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Corporate search needs to heed workers, Google exec says

Focusing on what worker wants rather than on pleasing tech specialists would spur tool sales, Google's Girouard says.

BOSTON--The corporate search market is held back by the industry's focus on improving the technology rather than pleasing the worker, according to Google's head of enterprise search.

Known across the globe for consumer search, Google has sizable ambitions to serve business customers as well. Last week, the company introduced two and gave details of third-party partnerships for technology to search specialized document types.

Speaking at the Search Engine Meeting conference here Monday, Dave Girouard, general manager of Google's enterprise search business, diagnosed why the corporate search market is dwarfed by the consumer search market by roughly a factor of 10.

Because consumers can easily switch search engines, there is a great deal of "Darwinism" among Web search vendors, he said, meaning that those who are most successful at meeting people's needs are the ones that survive.

By contrast, corporate search vendors do not typically interact directly with the people who use their products. Instead, the corporate sales process is usually mediated by business and technology specialists, who don't necessarily think about the worker's experience.

"We as an industry--and I'm not excluding Google--are not delivering enough value to the end users," Girouard said. "It tends to be a focus on technology and not a lot on what people want."

As a result, very few people use search as a starting point for gathering information from their corporate networks, he said.

Mountain View, Calif.-based Google's primary search rivals are Yahoo and Microsoft. In the corporate search market, it competes with several specialized vendors as well as larger companies, including IBM and Oracle.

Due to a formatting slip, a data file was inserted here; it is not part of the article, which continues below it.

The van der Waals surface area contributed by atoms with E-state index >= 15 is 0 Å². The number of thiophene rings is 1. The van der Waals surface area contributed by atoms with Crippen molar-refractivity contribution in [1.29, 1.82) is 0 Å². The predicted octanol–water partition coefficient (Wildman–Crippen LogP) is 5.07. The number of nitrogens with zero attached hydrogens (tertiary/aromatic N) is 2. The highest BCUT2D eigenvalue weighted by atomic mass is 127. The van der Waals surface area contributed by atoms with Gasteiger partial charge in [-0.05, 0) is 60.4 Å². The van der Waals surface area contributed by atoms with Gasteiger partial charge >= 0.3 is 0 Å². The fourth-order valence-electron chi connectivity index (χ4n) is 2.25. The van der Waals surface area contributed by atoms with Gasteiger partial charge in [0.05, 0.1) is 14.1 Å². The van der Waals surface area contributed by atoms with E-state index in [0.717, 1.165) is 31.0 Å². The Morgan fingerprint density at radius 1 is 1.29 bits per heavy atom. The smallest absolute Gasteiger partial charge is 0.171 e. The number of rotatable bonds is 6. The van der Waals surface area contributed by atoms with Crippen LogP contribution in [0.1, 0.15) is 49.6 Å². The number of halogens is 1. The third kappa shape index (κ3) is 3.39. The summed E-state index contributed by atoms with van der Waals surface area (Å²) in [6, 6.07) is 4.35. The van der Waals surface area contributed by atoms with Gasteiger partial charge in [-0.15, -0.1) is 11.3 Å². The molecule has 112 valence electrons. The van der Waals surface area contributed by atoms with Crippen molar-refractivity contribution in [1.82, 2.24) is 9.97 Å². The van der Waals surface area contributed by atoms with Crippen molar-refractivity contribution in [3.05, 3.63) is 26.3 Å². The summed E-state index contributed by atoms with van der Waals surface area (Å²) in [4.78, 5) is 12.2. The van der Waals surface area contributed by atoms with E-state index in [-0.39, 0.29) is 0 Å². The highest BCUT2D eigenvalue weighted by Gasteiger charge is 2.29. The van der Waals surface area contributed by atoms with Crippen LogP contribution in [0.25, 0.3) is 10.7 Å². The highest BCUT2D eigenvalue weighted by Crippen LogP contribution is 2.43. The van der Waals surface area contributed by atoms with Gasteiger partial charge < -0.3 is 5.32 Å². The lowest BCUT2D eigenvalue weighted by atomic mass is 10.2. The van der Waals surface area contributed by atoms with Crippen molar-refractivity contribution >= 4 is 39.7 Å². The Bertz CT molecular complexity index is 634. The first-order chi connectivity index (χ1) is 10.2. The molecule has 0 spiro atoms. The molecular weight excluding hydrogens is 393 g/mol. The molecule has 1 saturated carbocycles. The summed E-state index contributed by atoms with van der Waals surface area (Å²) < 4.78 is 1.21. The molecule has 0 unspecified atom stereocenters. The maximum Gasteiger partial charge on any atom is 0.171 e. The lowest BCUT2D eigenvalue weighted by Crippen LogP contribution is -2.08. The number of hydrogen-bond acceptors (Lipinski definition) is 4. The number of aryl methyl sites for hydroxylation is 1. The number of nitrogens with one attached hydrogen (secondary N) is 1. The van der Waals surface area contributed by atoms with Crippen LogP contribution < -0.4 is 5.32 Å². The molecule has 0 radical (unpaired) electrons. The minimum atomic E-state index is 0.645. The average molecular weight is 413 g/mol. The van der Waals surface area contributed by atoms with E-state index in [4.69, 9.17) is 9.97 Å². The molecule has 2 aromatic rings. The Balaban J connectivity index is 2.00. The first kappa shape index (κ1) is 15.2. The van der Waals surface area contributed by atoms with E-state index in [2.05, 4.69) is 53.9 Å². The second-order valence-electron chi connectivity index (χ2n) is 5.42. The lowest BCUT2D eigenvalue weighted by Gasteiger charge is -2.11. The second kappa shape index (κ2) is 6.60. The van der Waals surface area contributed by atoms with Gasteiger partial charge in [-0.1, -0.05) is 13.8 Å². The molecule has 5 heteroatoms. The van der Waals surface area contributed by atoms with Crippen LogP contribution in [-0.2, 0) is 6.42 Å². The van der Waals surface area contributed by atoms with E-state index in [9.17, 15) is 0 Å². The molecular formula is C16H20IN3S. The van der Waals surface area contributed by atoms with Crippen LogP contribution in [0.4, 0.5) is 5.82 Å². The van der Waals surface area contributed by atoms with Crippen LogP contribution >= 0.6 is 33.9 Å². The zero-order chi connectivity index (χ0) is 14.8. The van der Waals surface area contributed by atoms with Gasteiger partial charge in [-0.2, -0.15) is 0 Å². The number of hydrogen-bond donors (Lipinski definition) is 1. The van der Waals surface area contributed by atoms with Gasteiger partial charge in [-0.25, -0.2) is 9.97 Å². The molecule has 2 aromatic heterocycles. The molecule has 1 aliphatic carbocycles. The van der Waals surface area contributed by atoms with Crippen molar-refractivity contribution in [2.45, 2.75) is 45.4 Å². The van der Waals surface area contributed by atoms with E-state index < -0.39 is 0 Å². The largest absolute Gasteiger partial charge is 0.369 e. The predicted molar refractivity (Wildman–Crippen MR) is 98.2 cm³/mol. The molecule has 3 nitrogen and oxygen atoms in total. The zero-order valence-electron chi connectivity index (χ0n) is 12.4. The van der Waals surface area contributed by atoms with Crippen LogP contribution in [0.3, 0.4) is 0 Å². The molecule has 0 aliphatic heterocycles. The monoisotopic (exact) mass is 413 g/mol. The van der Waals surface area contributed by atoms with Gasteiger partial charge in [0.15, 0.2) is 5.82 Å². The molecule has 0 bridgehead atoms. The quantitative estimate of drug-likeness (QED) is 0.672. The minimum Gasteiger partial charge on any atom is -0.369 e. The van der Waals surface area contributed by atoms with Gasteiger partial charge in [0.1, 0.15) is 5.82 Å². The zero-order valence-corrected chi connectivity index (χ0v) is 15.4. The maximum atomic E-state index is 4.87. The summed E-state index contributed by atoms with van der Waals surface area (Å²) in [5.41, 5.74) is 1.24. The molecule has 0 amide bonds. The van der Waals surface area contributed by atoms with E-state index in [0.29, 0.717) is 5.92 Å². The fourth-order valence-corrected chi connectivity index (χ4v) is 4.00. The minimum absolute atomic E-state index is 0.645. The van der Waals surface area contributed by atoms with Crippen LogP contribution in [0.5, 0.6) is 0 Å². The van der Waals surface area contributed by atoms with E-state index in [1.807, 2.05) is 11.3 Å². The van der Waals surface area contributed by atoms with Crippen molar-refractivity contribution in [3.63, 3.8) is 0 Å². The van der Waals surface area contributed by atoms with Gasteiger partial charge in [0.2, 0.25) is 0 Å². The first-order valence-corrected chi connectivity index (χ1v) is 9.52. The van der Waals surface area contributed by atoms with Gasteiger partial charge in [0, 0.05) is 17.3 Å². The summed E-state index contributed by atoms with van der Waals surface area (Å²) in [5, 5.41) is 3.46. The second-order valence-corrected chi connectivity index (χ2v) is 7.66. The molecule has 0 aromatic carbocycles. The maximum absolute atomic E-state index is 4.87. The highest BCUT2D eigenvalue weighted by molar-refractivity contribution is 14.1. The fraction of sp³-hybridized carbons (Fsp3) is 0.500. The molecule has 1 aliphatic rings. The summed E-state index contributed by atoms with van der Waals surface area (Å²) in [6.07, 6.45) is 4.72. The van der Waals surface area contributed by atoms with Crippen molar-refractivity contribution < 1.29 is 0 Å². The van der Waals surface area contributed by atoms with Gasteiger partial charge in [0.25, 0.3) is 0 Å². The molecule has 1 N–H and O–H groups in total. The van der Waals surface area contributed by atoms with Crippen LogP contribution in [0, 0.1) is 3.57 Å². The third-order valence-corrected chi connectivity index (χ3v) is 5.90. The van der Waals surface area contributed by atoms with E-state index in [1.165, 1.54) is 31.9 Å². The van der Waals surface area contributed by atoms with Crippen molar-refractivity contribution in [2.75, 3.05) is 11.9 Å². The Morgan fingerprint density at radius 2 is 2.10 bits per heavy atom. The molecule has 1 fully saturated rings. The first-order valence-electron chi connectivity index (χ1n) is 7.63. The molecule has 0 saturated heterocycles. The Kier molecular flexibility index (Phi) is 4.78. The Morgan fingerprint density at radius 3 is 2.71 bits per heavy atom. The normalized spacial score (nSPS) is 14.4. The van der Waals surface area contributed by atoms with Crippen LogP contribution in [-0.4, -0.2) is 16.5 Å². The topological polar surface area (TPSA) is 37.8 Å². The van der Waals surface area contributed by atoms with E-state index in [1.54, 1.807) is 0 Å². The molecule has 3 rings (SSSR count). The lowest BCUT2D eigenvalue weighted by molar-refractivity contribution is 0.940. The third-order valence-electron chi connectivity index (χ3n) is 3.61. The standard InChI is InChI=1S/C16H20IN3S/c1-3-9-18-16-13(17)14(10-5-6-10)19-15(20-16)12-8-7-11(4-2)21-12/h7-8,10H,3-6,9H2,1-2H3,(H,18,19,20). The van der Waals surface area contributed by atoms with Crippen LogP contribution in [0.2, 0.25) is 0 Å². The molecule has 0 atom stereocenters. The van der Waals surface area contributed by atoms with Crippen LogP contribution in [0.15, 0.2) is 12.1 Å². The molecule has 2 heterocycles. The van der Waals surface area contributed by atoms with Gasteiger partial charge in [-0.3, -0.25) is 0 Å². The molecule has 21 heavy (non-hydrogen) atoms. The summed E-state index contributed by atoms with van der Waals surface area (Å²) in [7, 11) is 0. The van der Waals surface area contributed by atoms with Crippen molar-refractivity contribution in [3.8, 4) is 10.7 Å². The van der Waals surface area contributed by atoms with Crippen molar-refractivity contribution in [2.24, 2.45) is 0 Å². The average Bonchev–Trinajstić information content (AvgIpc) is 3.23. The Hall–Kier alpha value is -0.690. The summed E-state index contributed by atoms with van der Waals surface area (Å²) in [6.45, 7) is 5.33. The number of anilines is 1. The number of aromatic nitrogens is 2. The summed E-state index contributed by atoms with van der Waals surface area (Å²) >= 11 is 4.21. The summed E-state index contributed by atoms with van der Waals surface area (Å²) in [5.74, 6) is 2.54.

Girouard singled out the user interface as the prime example of the poor product design that limits the potential size of the enterprise search market.

Researchers and search vendors have sought to improve search with various technologies, such as natural language processing, which allow people to write a question into a command line, such as "Where do I find the company expert on search technology?"

Some start-ups are already trying to improve enterprise search. Siderean, for instance, provides a navigation diagram on the left pane of search results that describes how the search engine obtained the results and where different matches to a query might be found. Meanwhile, ZoomInfo and Trovix have created search tools specifically targeted to extracting relevant information out of resumes.

But Girouard cited studies which consistently show that business employees want to search corporate networks by typing in a few keywords, much the way the use a Web search engine. Yet the search software used in most enterprise has a more complex user interface, which is "bereft of soul," he said.

"Consumers and employees are the same people," he said. "Search has the opportunity to be the human interface to all information in the corporation."